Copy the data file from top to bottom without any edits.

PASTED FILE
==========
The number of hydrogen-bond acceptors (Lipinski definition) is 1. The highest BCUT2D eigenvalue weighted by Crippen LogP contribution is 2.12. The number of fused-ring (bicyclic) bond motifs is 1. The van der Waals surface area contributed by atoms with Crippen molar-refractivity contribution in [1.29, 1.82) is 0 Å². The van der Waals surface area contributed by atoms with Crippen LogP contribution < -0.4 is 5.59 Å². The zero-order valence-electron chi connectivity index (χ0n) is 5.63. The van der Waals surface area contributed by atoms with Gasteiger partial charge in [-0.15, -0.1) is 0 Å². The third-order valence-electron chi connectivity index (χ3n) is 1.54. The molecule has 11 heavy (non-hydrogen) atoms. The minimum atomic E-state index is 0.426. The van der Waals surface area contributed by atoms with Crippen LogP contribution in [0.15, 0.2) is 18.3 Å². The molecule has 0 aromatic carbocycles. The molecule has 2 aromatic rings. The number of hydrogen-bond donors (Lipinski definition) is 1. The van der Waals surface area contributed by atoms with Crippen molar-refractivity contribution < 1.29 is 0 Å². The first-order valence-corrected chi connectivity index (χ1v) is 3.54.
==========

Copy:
The number of hydrogen-bond acceptors (Lipinski definition) is 1. The highest BCUT2D eigenvalue weighted by Crippen LogP contribution is 2.12. The number of fused-ring (bicyclic) bond motifs is 1. The van der Waals surface area contributed by atoms with Crippen molar-refractivity contribution in [1.29, 1.82) is 0 Å². The van der Waals surface area contributed by atoms with Crippen LogP contribution < -0.4 is 5.59 Å². The zero-order valence-electron chi connectivity index (χ0n) is 5.63. The van der Waals surface area contributed by atoms with Gasteiger partial charge in [-0.15, -0.1) is 0 Å². The third-order valence-electron chi connectivity index (χ3n) is 1.54. The molecule has 11 heavy (non-hydrogen) atoms. The minimum atomic E-state index is 0.426. The van der Waals surface area contributed by atoms with Crippen LogP contribution in [0.15, 0.2) is 18.3 Å². The molecule has 0 aromatic carbocycles. The molecule has 2 aromatic rings. The number of hydrogen-bond donors (Lipinski definition) is 1. The van der Waals surface area contributed by atoms with Crippen molar-refractivity contribution < 1.29 is 0 Å². The first-order valence-corrected chi connectivity index (χ1v) is 3.54.